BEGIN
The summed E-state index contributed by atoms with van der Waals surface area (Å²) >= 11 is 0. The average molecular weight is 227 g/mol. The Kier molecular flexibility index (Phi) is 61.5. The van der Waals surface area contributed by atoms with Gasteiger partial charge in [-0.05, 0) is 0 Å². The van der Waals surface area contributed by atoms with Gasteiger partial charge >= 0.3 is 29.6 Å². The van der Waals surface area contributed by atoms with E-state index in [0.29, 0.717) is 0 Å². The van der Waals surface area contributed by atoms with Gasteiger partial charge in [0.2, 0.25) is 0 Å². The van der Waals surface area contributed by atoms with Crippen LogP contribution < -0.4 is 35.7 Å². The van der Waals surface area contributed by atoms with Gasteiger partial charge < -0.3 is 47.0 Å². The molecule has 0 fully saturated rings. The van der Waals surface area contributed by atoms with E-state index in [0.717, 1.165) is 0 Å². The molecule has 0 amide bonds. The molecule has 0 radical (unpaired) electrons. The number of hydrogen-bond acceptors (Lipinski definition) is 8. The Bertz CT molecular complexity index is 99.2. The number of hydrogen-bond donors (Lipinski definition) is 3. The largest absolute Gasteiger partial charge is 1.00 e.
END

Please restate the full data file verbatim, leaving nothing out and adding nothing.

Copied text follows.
The summed E-state index contributed by atoms with van der Waals surface area (Å²) >= 11 is 0. The average molecular weight is 227 g/mol. The Kier molecular flexibility index (Phi) is 61.5. The van der Waals surface area contributed by atoms with Gasteiger partial charge in [-0.05, 0) is 0 Å². The van der Waals surface area contributed by atoms with Gasteiger partial charge >= 0.3 is 29.6 Å². The van der Waals surface area contributed by atoms with E-state index in [0.29, 0.717) is 0 Å². The van der Waals surface area contributed by atoms with Gasteiger partial charge in [0.2, 0.25) is 0 Å². The van der Waals surface area contributed by atoms with Crippen LogP contribution < -0.4 is 35.7 Å². The van der Waals surface area contributed by atoms with Gasteiger partial charge < -0.3 is 47.0 Å². The molecule has 0 fully saturated rings. The van der Waals surface area contributed by atoms with E-state index in [0.717, 1.165) is 0 Å². The molecule has 0 amide bonds. The molecule has 0 radical (unpaired) electrons. The number of hydrogen-bond acceptors (Lipinski definition) is 8. The Bertz CT molecular complexity index is 99.2. The number of hydrogen-bond donors (Lipinski definition) is 3. The largest absolute Gasteiger partial charge is 1.00 e.